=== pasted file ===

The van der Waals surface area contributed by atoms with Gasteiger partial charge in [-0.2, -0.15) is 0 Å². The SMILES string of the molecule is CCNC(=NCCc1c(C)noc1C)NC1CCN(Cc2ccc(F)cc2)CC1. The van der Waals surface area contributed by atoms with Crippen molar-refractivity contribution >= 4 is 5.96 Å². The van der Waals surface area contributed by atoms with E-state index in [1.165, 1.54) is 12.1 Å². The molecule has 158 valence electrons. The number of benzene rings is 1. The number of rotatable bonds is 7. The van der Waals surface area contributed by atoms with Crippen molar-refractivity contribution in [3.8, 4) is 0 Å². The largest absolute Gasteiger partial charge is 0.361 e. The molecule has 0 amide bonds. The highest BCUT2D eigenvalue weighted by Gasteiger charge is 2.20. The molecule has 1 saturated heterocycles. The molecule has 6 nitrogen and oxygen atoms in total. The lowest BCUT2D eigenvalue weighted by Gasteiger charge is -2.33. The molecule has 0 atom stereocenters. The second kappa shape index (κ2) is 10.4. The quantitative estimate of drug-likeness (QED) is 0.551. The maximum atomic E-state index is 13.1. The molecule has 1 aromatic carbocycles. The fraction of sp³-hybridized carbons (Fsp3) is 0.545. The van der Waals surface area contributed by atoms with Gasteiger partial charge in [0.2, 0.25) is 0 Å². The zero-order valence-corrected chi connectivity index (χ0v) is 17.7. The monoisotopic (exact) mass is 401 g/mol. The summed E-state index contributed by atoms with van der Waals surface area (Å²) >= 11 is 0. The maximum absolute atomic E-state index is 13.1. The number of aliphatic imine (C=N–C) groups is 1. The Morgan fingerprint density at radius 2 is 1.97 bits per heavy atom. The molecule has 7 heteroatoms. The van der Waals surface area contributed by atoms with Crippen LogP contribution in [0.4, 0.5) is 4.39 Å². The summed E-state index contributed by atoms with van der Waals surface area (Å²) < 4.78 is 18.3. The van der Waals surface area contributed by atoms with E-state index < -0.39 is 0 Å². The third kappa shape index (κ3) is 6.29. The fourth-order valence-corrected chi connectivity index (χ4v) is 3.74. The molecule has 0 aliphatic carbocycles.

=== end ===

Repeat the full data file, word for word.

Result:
The van der Waals surface area contributed by atoms with Gasteiger partial charge in [-0.2, -0.15) is 0 Å². The SMILES string of the molecule is CCNC(=NCCc1c(C)noc1C)NC1CCN(Cc2ccc(F)cc2)CC1. The van der Waals surface area contributed by atoms with Crippen molar-refractivity contribution >= 4 is 5.96 Å². The van der Waals surface area contributed by atoms with E-state index in [1.165, 1.54) is 12.1 Å². The molecule has 158 valence electrons. The number of benzene rings is 1. The number of rotatable bonds is 7. The van der Waals surface area contributed by atoms with Crippen molar-refractivity contribution in [3.8, 4) is 0 Å². The largest absolute Gasteiger partial charge is 0.361 e. The molecule has 0 amide bonds. The highest BCUT2D eigenvalue weighted by Gasteiger charge is 2.20. The molecule has 1 saturated heterocycles. The molecule has 6 nitrogen and oxygen atoms in total. The lowest BCUT2D eigenvalue weighted by Gasteiger charge is -2.33. The molecule has 0 atom stereocenters. The second kappa shape index (κ2) is 10.4. The quantitative estimate of drug-likeness (QED) is 0.551. The maximum atomic E-state index is 13.1. The molecule has 1 aromatic carbocycles. The fraction of sp³-hybridized carbons (Fsp3) is 0.545. The van der Waals surface area contributed by atoms with Gasteiger partial charge in [0.2, 0.25) is 0 Å². The zero-order valence-corrected chi connectivity index (χ0v) is 17.7. The monoisotopic (exact) mass is 401 g/mol. The summed E-state index contributed by atoms with van der Waals surface area (Å²) >= 11 is 0. The maximum absolute atomic E-state index is 13.1. The number of aliphatic imine (C=N–C) groups is 1. The Morgan fingerprint density at radius 2 is 1.97 bits per heavy atom. The molecule has 7 heteroatoms. The van der Waals surface area contributed by atoms with Crippen LogP contribution in [0.4, 0.5) is 4.39 Å². The summed E-state index contributed by atoms with van der Waals surface area (Å²) < 4.78 is 18.3. The van der Waals surface area contributed by atoms with E-state index < -0.39 is 0 Å². The third kappa shape index (κ3) is 6.29. The fourth-order valence-corrected chi connectivity index (χ4v) is 3.74. The molecule has 0 aliphatic carbocycles.